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Do – Overview

Once you have a firm understanding of the situation at hand, and you've gone through the planning process, the third step to successful negotiation is to conduct the actual negotiations using the PDCA model for quality improvement.

A few key points include:

  • The first negotiations event might simply be the initial meeting. Previous conversations and due diligence should have been conducted to eliminate any surprises regarding the purpose of the first meeting.
  •  In some cultures, and companies, this initial meeting might be more of a “meet and greet” session. Other companies may want to start the negotiations right away. Consider the relationship.
  • The previously agreed upon agenda should have included the time and the topics to be discussed. At the beginning of the negotiations, reiterate the time schedule and if needed any scheduled breaks and manage time. If it was planned for the initial meeting to be the first of subsequent meetings, that should have been identified in the agenda and may be included as a respectful reminder. Do not continue the negotiations after the scheduled time, or when people are tired, emotional or lose focus.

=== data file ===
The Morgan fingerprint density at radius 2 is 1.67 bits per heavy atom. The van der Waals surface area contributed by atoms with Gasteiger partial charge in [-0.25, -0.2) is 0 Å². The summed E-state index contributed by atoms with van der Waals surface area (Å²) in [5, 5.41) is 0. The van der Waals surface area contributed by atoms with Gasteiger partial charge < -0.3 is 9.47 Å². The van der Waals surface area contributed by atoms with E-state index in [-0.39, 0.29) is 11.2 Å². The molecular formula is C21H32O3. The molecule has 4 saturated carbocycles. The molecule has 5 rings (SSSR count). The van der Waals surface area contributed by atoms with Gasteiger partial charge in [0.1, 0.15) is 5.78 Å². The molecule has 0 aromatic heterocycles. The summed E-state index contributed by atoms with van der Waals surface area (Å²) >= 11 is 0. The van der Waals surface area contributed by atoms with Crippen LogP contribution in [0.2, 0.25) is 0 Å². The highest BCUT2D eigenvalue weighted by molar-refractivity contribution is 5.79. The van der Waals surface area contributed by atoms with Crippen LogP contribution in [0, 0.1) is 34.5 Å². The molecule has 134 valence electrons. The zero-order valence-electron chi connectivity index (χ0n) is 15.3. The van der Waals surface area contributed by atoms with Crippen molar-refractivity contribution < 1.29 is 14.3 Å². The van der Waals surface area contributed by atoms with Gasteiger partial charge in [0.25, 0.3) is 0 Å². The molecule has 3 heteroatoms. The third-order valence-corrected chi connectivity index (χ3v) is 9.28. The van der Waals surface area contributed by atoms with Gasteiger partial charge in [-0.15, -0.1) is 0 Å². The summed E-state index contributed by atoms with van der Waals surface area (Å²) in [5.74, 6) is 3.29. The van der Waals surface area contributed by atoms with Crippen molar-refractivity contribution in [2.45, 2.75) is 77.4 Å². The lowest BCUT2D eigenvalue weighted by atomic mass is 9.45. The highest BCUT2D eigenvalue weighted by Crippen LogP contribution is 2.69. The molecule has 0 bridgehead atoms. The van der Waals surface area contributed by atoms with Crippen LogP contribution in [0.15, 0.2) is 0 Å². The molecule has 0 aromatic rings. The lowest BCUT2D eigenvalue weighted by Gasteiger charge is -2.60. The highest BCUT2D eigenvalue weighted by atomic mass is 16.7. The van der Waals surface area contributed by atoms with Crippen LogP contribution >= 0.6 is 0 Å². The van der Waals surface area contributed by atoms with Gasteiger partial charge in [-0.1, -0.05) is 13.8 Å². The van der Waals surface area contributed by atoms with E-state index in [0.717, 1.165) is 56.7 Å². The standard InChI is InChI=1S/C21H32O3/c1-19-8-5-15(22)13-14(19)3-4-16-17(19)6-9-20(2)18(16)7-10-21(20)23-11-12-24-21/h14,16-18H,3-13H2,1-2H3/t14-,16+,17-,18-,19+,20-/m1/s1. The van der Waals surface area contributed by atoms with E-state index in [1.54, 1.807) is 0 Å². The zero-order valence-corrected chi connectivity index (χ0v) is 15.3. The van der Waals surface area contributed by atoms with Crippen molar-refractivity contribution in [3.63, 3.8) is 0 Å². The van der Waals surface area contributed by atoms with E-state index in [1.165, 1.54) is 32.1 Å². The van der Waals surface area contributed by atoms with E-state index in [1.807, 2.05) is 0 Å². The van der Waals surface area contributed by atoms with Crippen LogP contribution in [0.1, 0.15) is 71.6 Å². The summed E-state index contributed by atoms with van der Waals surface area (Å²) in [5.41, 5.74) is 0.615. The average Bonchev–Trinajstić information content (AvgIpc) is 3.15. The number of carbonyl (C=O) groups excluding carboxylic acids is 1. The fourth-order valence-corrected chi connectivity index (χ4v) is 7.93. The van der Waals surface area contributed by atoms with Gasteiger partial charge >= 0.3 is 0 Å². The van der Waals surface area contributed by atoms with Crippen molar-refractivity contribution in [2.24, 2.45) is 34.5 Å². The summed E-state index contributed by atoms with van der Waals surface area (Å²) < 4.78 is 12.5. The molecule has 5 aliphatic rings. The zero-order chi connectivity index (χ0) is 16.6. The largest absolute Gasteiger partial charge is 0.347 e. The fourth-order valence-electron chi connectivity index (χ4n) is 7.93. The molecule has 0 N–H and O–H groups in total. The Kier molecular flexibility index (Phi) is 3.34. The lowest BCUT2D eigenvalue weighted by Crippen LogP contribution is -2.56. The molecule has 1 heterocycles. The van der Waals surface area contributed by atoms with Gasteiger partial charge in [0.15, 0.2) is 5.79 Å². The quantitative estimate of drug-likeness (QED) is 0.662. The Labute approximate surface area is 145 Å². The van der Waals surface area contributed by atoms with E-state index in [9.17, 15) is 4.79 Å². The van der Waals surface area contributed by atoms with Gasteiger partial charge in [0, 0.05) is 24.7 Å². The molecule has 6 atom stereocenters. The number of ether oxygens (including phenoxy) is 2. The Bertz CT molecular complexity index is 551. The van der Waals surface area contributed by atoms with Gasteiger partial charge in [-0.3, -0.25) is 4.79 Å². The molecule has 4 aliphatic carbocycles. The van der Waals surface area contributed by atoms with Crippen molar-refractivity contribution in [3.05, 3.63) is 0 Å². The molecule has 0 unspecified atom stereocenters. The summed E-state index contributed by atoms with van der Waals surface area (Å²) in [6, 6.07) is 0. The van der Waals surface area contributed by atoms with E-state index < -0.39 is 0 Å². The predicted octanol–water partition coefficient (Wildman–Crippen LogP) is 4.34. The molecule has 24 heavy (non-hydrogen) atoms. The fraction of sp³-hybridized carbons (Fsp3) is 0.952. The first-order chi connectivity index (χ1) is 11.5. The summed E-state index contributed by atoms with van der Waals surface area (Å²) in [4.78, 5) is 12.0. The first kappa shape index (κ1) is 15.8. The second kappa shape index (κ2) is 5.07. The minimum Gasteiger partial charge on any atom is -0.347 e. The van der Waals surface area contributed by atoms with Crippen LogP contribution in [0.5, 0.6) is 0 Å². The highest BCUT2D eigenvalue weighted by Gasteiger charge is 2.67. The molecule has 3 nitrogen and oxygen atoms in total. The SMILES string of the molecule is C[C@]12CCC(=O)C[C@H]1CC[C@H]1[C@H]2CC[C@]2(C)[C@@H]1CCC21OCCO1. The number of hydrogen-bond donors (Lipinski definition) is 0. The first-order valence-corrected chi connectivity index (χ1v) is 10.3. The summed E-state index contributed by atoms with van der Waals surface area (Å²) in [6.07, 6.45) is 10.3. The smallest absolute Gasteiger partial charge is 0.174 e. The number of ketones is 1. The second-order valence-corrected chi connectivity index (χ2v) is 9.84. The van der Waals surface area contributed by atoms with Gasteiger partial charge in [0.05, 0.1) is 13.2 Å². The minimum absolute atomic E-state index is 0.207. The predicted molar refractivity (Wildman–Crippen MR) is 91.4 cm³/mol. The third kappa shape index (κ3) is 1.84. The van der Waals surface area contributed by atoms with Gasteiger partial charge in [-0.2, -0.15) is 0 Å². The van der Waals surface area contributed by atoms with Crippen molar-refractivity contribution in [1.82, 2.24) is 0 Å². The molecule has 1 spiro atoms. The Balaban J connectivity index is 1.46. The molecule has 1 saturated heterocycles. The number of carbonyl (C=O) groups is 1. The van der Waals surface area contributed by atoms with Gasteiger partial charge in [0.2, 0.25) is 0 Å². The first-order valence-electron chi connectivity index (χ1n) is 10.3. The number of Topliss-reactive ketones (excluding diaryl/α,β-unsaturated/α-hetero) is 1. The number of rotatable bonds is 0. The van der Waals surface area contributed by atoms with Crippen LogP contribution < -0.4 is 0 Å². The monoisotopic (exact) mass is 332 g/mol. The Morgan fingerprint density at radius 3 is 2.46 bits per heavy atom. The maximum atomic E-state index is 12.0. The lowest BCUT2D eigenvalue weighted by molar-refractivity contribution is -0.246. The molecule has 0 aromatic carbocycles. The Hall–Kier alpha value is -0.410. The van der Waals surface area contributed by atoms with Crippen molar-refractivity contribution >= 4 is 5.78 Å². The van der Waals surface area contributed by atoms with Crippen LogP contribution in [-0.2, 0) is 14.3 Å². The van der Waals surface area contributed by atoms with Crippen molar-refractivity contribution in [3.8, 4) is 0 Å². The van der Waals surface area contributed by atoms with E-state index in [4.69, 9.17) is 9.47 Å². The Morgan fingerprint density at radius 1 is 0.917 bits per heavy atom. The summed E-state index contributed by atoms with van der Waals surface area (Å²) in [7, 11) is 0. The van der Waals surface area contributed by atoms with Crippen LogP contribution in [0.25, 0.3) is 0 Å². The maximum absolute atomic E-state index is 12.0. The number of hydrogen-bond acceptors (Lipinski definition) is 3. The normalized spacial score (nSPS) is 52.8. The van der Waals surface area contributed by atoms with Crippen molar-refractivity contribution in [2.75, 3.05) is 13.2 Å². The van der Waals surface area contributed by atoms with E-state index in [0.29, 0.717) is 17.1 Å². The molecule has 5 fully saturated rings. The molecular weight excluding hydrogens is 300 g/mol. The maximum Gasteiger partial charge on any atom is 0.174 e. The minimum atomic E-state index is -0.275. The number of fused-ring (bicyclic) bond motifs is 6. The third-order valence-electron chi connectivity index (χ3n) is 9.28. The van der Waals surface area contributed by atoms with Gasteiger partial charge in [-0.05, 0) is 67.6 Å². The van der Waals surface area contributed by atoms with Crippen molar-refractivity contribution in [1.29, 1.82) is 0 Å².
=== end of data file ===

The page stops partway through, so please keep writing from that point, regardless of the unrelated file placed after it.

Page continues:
• The agenda included the topics to be discussed but may not have explicitly stated the order of discussion. Be prepared to discuss the topics as listed in the agenda or consider mutually deciding to move the sequence to better accommodate negotiations.

Note: Some people prefer to start with the topics that may be more difficult to negotiate and end with the easier topics; other people prefer starting with the easier topics to create a foundation before discussing more difficult items. Since the ranking was completed in the planning phase, asking the other party if they have a preference shows your willingness to be flexible. There may be a possibility that the other party views this as a concession of sorts and may possibly feel they are obligated to return the good deed. Including an early discussion of where to start should be done in good faith and not as a negotiating technique.

  • Depending on the length of time, brief breaks in a session can allow both parties to regroup and consider progress and gaps before moving forward to the next step. In other cases, an additional session might be required. Both parties should want to reach an agreement, and recognize based on scope, complexity, previous communications before negotiations, and progress made during this session, when and if another session is needed. Before ending the meeting, along with creating a summary of progress and gaps, the next steps should be determined. These next steps should include a  timeline.

In the PDCA quality improvement process, the “Do” step encourages doing a pilot test. The emphasis is to try on a smaller scale to verify results before continuing.

In negotiations, a similar logic of a pilot test applies, especially for negotiations for substantial amounts, substantial risks or longer time periods.

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